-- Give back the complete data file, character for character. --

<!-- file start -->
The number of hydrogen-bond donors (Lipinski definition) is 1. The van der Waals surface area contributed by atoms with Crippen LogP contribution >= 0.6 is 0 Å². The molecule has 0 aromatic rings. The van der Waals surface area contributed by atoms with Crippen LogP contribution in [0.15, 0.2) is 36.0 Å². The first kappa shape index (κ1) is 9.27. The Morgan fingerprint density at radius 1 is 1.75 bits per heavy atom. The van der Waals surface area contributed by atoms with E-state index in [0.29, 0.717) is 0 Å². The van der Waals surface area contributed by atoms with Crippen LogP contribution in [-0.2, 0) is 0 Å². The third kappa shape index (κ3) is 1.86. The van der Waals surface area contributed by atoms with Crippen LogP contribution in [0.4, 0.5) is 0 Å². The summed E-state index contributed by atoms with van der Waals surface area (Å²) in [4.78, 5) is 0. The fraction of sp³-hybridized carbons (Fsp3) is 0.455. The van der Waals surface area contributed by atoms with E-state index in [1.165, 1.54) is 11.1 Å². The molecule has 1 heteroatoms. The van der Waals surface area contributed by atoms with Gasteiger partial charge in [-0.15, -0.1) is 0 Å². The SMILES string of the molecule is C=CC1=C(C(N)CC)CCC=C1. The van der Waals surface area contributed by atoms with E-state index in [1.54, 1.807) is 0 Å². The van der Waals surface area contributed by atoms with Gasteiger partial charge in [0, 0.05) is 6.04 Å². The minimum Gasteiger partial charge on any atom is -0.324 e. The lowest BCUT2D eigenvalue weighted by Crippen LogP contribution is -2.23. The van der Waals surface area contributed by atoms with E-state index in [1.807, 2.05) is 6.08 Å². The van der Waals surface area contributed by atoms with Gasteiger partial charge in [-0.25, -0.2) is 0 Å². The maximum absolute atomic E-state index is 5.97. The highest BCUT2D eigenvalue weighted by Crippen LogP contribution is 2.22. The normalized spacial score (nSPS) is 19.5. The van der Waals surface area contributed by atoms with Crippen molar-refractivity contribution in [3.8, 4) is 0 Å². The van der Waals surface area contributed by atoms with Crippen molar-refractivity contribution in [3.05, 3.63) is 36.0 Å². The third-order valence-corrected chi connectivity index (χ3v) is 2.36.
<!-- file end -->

The number of hydrogen-bond donors (Lipinski definition) is 1. The van der Waals surface area contributed by atoms with Crippen LogP contribution >= 0.6 is 0 Å². The molecule has 0 aromatic rings. The van der Waals surface area contributed by atoms with Crippen LogP contribution in [0.15, 0.2) is 36.0 Å². The first kappa shape index (κ1) is 9.27. The Morgan fingerprint density at radius 1 is 1.75 bits per heavy atom. The van der Waals surface area contributed by atoms with E-state index in [0.29, 0.717) is 0 Å². The van der Waals surface area contributed by atoms with Crippen LogP contribution in [-0.2, 0) is 0 Å². The third kappa shape index (κ3) is 1.86. The van der Waals surface area contributed by atoms with Crippen LogP contribution in [0.4, 0.5) is 0 Å². The summed E-state index contributed by atoms with van der Waals surface area (Å²) in [4.78, 5) is 0. The fraction of sp³-hybridized carbons (Fsp3) is 0.455. The van der Waals surface area contributed by atoms with E-state index in [1.165, 1.54) is 11.1 Å². The molecule has 1 heteroatoms. The van der Waals surface area contributed by atoms with Gasteiger partial charge in [-0.15, -0.1) is 0 Å². The SMILES string of the molecule is C=CC1=C(C(N)CC)CCC=C1. The van der Waals surface area contributed by atoms with E-state index in [1.54, 1.807) is 0 Å². The van der Waals surface area contributed by atoms with Gasteiger partial charge in [0, 0.05) is 6.04 Å². The minimum Gasteiger partial charge on any atom is -0.324 e. The lowest BCUT2D eigenvalue weighted by Crippen LogP contribution is -2.23. The van der Waals surface area contributed by atoms with E-state index in [1.807, 2.05) is 6.08 Å². The van der Waals surface area contributed by atoms with Gasteiger partial charge in [-0.25, -0.2) is 0 Å². The maximum absolute atomic E-state index is 5.97. The highest BCUT2D eigenvalue weighted by Crippen LogP contribution is 2.22. The normalized spacial score (nSPS) is 19.5. The van der Waals surface area contributed by atoms with Crippen molar-refractivity contribution in [3.8, 4) is 0 Å². The van der Waals surface area contributed by atoms with Crippen molar-refractivity contribution in [3.05, 3.63) is 36.0 Å². The third-order valence-corrected chi connectivity index (χ3v) is 2.36.